The best (and most difficult) part of this past year for me has been the opportunity to spend more time with my children. Lockdown turned our home into an office, a homeschool, and a recreation center. Now that the world is “opening up” again, it’s time to reclaim ourselves. Moms, we need some time alone…no deadlines, no dishes, no kids tugging on our pants. Recently, I planned my own solo retreat and it was the best decision ever. If you follow me on IG you saw some of the highlights of the trip, it was a well-thought out break that gave me clarity on a lot of the things I’ve had swirling around me. In case you want to plan your own solo retreat, I thought I’d share some tips on the planning process… Face Reality First 1. Determine how much time you have
What responsibilities are you leaving behind? How long before you worry about home/kids/etc. do you hve enough time off work? Any big projects you’ll need to complete before/after?
2. Respect your budget
How much money can you spend without throwing your expenses off course? The key here is not to make spending choices that will bite you later. That would completely reverse any relaxation you got from being away.
3. Find somewhere to go
Personally, I enjoy long drives alone so I chose something 3 hours away. Close enough to not worry, far enough to truly be unavailable.
Make sure the location will cater to your goals. If you’re looking for relaxation maybe skip the family-friendly hotels and go for an AirBnB (like this one I used which was a yoga retreat house!) or do a Google search for retreat centers near you.
Make sure you can tap into what makes you happy. Do you enjoy being near the ocean? On a mountain? In a city? Pick a spot that’ll have activities for you to enjoy. The most relaxed and spiritual moments for me are outdoors in nature so I chose a place with a local state park and offered yoga sessions. That might look different for you, just make sure you focus on your interests and cater to that.
Remind yourself that this trip is all about you. Create your dream scenario by answering the questions below. 4. Set a Personal goal
What are you trying to accomplish? i.e. health, relaxation, sleep, planning, working
5. Plan a loose schedule around that goal.
Make it your mission and hold yourself accountable to it. Click here to see what my solo retreat schedule looked like.
Coordinate the activities based on your wants and needs.This retreat should cater directly to YOU. 6. Wake up early and go to sleep early
Taking advantage of your time alone is so important. Even if you aren’t a morning person, waking up early can really jumpstart your experience. On the flipside, going to bed early is a treat b/c you’ve got no dinner to cook or clean you can just rest.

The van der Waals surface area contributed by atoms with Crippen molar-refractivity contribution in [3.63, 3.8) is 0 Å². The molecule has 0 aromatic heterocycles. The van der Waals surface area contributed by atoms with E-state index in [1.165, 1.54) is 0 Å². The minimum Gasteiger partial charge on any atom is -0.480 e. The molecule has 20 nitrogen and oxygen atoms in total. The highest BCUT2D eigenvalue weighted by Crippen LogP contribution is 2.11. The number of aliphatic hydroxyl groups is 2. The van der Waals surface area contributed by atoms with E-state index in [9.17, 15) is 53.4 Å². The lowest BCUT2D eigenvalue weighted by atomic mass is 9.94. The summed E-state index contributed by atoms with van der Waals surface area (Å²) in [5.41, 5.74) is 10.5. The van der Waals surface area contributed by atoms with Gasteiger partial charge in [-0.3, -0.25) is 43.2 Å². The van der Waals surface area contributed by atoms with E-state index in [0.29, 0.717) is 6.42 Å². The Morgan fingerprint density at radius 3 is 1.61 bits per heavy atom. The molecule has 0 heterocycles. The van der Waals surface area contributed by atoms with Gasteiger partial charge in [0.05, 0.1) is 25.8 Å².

7. Eat well
Light breakfasts will give you a boost of energy to do something physical with your body and will begin to train you for a healthy experience.
On the flipside, eat whatever you want for dinner! There’s no one else to consider. No one else to share with. And hopefully you’ve budgeted for a fancy dinner on at least one of the nights…you deserve it!
8. Pack yourself a spa day.
Take the time to care for your skin, your face, your feet, your hair. You don’t always have the time at home so now is your chance for that face mask and deep conditioner. Light a candle (here’s a link to my favs!) and treat yourself!
Click here to see my suggestions and plan ahead for that two-day shipping! The best thing you can do for yourself is reflect on your retreat before and after. I used my time on the drive home to do this. You might choose to arrive home when nobody will be there, or maybe stop at a park near your house for a few moments to transition and reflect. Before retreat, consider what you hope to gain from the experience. What do you want to feel when the retreat is over? If you’re spiritual, you can use this prayer for clarity. During retreat, you should plan to have a journal with guided prompts or Google some prompts online before you go. I chose to incorporate a virtual retreat that was already happening so I used those sessions as the themes to reflect on each day. After retreat, think about how will you make sure you don’t diminish your relaxation immediately upon returning home. Think about ways you can maintain your sanity throughout the week. Maybe an activity you did on retreat can continue at home. If you’re spiritual, you can use this prayer for patience and guidance.
If you’ve done it right, issues will arise during retreat…maybe an epiphany about your professional goals or a problem you want to fix in your personal life.You should be prepared to share those things with your partner or support system…allowing them to hold you accountable to make the changes you need to make on your journey toward happiness. Retreats are opportunities for relaxation but they’re also pivot points, forks in the road meant to give you a chance to change for the better. Use the time wisely. If you need help planning the retreat schedule, click here for what my days looked like.